Talk to someone about thymus glands and they will either tell you about their brutal exercise regimen designed to tackle the effects of an under-active one*, or if you’re mentioning them in a culinary context, they’ll usually make an appalled face, purse their lips, fan their hands and look away, indicating you’ve just gone one step too far towards the frightful foods classed under “I couldn’t possibly eat that, it’s gross!” Even the marketing man’s brave attempt to rebrand the humble thymus as sweetbreads hasn’t exactly seen them leaping off supermarket shelves. In part, this is because it is a recherché supermarket indeed that stocks them, but it’s also because of the incipient confusion between sweetbreads and sweetmeats that makes consumers fearful they may be about to munch on a lamb’s or calf’s balls. If you witnessed pained faces previously, you’re likely to elicit both inadvertent wincing and cupping of hands over groins at this point.
Over the years, we’ve oft been at pains to point out the merits of sweetbreads to our nearest and dearest as well as to you rabble on the interwebs, mostly without any notable success. And, in keeping with that fairly abject track record we would anticipate similarly poor performance with this post too. Nonetheless, so enamored are we of the thymus gland that we’re prepared to give it the good, old college try one more time.
Some long-time readers will know that one of us hails from Manchester in the UK where, coming-up, we learned to appreciate the slightly skanky, uric tang of kidneys in our steak and kidney with suet crust, and so, like offal-inclined boy scouts, we were philosophically well-prepared when, recently, we came across a cracking springtime sweetbread recipe from Manchester’s own The Buttery. A very good-looking dish featuring fried veal sweetbreads and young peas we decided to riff off it using what we had to hand. Devotees of Jane Grigson, The Buttery have since upped the ante further with a sweetbread pie in cold water pastry, which we have bookmarked for when we aren’t feeling quite so thickish around the middle.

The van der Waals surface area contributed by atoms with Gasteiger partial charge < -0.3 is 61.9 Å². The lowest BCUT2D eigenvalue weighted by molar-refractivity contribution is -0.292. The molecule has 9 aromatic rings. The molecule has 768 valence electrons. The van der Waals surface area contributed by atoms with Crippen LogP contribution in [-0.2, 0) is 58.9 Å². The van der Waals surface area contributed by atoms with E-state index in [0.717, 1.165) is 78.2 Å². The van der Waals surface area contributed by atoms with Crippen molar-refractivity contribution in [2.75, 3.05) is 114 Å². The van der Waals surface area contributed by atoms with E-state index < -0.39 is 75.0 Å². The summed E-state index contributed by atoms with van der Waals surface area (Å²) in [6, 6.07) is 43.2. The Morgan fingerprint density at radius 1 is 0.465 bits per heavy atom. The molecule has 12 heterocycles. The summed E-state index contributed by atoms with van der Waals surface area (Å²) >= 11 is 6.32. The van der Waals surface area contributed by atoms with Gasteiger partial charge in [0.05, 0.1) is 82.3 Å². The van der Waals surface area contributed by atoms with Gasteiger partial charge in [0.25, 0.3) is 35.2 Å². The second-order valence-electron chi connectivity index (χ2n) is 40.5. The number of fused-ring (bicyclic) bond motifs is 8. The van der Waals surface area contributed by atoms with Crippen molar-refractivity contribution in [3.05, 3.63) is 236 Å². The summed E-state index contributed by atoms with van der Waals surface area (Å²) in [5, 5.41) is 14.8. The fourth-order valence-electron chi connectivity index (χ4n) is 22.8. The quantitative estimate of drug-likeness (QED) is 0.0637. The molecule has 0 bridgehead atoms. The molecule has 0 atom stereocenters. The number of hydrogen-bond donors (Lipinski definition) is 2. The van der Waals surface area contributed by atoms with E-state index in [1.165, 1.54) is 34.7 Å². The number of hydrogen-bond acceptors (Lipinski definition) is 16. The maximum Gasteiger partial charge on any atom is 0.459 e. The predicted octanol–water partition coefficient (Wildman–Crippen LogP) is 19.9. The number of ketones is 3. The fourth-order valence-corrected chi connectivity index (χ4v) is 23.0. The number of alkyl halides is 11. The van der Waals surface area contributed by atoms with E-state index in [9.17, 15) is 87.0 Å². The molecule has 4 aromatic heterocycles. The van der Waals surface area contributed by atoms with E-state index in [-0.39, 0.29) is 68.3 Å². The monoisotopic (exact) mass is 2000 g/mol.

We simmered our lamb sweetbreads in a flavorful court-bouillon before trimming and grilling them, serving them over a warm salad of garlicky sautéed dandelion greens and parsley and mint leaves, topped with a soured cream, Dijon mustard and chopped cornichon sauce. Mild and tender with just a suggestion of iodine, lamb sweetbreads are a mite more assertive than their veal cousins, but the herbaceous bitterness of the dandelions and the cool, acidity of the sauce harmonized the whole into a restaurant-quality dish that was simple and light enough for a weeknight meal.
Whether it will inspire any of you rotters to extend your tastebuds remains to be seen, but should you get you dander up there will be few dishes that invite spring into your belly quite so rewardingly.
* We corrected this article on 5/16 at 9.30am EST. The original title was “Hyping Thyroids”, and as commenter Jack mentions below – the thymus and the thyroid are not the same thing. Our mistake. Thanks for setting us straight, Jack!
Lamb Sweetbreads with Warm Dandelion Green, Parsley and Mint Salad